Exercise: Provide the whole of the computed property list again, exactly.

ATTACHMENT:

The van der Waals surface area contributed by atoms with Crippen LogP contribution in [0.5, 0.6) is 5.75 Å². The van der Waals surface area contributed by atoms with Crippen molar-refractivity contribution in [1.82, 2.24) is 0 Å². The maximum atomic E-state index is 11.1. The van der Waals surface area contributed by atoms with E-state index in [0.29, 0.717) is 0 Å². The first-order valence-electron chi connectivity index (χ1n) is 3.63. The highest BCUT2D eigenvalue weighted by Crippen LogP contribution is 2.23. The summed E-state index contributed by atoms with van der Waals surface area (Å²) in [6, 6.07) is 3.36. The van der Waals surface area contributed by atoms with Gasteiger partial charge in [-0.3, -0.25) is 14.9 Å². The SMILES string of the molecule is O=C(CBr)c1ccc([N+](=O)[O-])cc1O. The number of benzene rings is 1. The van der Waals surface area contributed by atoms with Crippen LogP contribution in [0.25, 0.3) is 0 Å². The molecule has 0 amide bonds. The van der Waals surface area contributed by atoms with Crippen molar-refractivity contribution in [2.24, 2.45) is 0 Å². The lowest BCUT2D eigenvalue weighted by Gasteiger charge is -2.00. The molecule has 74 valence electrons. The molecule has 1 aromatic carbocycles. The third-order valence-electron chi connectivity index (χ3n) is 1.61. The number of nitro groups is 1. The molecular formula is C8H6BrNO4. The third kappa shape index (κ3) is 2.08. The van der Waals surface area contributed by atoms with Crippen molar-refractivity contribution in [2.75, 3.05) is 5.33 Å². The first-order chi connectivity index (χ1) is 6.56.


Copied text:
The van der Waals surface area contributed by atoms with Crippen LogP contribution in [0.5, 0.6) is 5.75 Å². The van der Waals surface area contributed by atoms with Crippen molar-refractivity contribution in [1.82, 2.24) is 0 Å². The maximum atomic E-state index is 11.1. The van der Waals surface area contributed by atoms with E-state index in [0.29, 0.717) is 0 Å². The first-order valence-electron chi connectivity index (χ1n) is 3.63. The highest BCUT2D eigenvalue weighted by Crippen LogP contribution is 2.23. The summed E-state index contributed by atoms with van der Waals surface area (Å²) in [6, 6.07) is 3.36. The van der Waals surface area contributed by atoms with Gasteiger partial charge in [-0.3, -0.25) is 14.9 Å². The SMILES string of the molecule is O=C(CBr)c1ccc([N+](=O)[O-])cc1O. The number of benzene rings is 1. The van der Waals surface area contributed by atoms with Crippen LogP contribution in [0.25, 0.3) is 0 Å². The molecule has 0 amide bonds. The van der Waals surface area contributed by atoms with Crippen molar-refractivity contribution in [2.24, 2.45) is 0 Å². The lowest BCUT2D eigenvalue weighted by Gasteiger charge is -2.00. The molecule has 74 valence electrons. The molecule has 1 aromatic carbocycles. The third-order valence-electron chi connectivity index (χ3n) is 1.61. The number of nitro groups is 1. The molecular formula is C8H6BrNO4. The third kappa shape index (κ3) is 2.08. The van der Waals surface area contributed by atoms with Crippen molar-refractivity contribution in [2.75, 3.05) is 5.33 Å². The first-order chi connectivity index (χ1) is 6.56.